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*** START OF THIS PROJECT GUTENBERG EBOOK MED SHIP MAN *** Produced by Greg Weeks, Mary Meehan and the Online Distributed Proofreading Team at


Illustrated by ENSH

[Transcriber's Note: This etext was produced from
Galaxy Magazine October 1963.
Extensive research did not uncover any evidence that
the U.S. copyright on this publication was renewed.]

His work was healing the sick—but
this planet was already dead!


Calhoun regarded the communicator with something like exasperation as his taped voice repeated a standard approach-call for the twentieth time. But no answer came, which had become irritating a long time ago. This was a new Med Service sector for Calhoun. He'd been assigned to another man's tour of duty because the other man had been taken down with romance. He'd gotten married, which ruled him out for Med Ship duty. So now Calhoun listened to his own voice endlessly repeating a call that should have been answered immediately.

Murgatroyd the tormal watched with beady, interested eyes. The planet Maya lay off to port of the Med Ship Esclipus Twenty. Its almost circular disk showed full size on a vision screen beside the ship's control board. The image was absolutely clear and vividly colored. There was an ice cap in view. There were continents. There were seas. The cloud system of a considerable cyclonic disturbance could be noted off at one side, and the continents looked reasonably as they should, and the seas were of that muddy, indescribable tint which indicates deep water.

Calhoun's own voice, taped an hour earlier, sounded in a speaker as it went again to the communicator and then to the extremely visible world a hundred thousand miles away.

"Calling ground," said Calhoun's recorded voice. "Med Ship Esclipus Twenty calling ground to report arrival and ask coordinates for landing. Our mass is fifty standard tons. Repeat, five-oh tons. Purpose of landing, planetary health inspection."

The recorded voice stopped. There was silence except for the taped random noises which kept the inside of the ship from feeling like the inside of a tomb.

Murgatroyd said: "Chee?"

Calhoun said ironically, "Undoubtedly, Murgatroyd. Undoubtedly! Whoever's on duty at the spaceport stepped out for a moment, or dropped dead, or did something equally inconvenient. We have to wait until he gets back or somebody else takes over."

Murgatroyd said "Chee!" again and began to lick his whiskers. He knew that when Calhoun called on the communicator, another human voice should reply. Then there should be conversation, and shortly the force-fields of a landing-grid should take hold of the Med Ship and draw it planet-ward. In time it ought to touch ground in a spaceport with a gigantic, silvery landing-grid rising skyward all about it. Then there should be people greeting Calhoun cordially and welcoming Murgatroyd with smiles and petting.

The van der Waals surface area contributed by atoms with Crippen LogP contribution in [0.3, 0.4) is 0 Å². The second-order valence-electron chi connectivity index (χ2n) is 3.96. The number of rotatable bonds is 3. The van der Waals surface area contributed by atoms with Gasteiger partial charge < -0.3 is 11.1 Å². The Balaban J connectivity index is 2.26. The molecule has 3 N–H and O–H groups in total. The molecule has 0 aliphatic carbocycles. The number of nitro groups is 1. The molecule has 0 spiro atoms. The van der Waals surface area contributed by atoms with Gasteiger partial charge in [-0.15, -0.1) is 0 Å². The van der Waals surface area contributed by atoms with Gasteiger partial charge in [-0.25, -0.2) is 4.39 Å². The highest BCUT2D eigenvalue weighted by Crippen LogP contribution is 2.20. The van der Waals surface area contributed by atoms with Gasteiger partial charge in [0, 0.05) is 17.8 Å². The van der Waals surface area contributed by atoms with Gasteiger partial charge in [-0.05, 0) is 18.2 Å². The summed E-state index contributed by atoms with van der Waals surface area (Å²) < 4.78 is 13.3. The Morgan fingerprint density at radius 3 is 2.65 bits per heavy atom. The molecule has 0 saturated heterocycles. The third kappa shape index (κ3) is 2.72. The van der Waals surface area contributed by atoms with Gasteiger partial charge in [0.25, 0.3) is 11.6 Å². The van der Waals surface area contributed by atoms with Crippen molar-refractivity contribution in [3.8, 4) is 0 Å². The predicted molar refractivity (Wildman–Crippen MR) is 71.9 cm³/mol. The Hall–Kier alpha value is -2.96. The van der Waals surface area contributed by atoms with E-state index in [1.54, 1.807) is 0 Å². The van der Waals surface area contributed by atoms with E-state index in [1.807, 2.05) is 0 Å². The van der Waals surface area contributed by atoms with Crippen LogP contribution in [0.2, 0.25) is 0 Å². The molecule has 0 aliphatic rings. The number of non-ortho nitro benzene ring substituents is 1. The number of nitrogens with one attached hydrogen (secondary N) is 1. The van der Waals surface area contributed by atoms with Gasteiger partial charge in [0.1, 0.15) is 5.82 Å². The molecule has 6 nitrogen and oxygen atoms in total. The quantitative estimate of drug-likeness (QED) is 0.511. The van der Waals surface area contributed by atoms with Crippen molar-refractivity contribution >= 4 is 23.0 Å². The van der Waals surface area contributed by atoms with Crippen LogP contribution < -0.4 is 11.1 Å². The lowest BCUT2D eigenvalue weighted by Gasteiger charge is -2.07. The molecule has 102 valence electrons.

"Calling ground," said the recorded voice yet again. "Med Ship Esclipus Twenty—"

It went on through the formal notice of arrival. Murgatroyd waited in pleasurable anticipation. When the Med Ship arrived at a port of call humans gave him sweets and cakes, and they thought it charming that he drank coffee just like a human, only with more gusto. Aground, Murgatroyd moved zestfully in society while Calhoun worked. Calhoun's work was conferences with planetary health officials, politely receiving such information as they thought important, and tactfully telling them about the most recent developments in medical science as known to the Interstellar Medical Service.

"Somebody," said Calhoun darkly, "is going to catch the devil for this!"

The communicator loudspeaker spoke abruptly.

"Calling Med Ship," said a voice. "Calling Med Ship Esclipus Twenty! Liner Candida calling. Have you had an answer from ground?"

Calhoun blinked. Then he said curtly:

"Not yet. I've been calling all of half an hour, and never a word out of them!"

"We've been in orbit twelve hours," said the voice from emptiness. "Calling all the while. No answer. We don't like it."

Calhoun flipped a switch that threw a vision screen into circuit with the ship's electron telescope. A starfield appeared and shifted wildly. Then a bright dot centered itself. He raised the magnification. The bright dot swelled and became a chubby commercial ship, with the false ports that passengers like to believe they looked through when in space. Two relatively large cargo ports on each side showed that it carried heavy freight in addition to passengers. It was one of those workhorse intra-cluster ships that distributed the freight and passengers the long-haul liners dumped off only at established transshipping ports.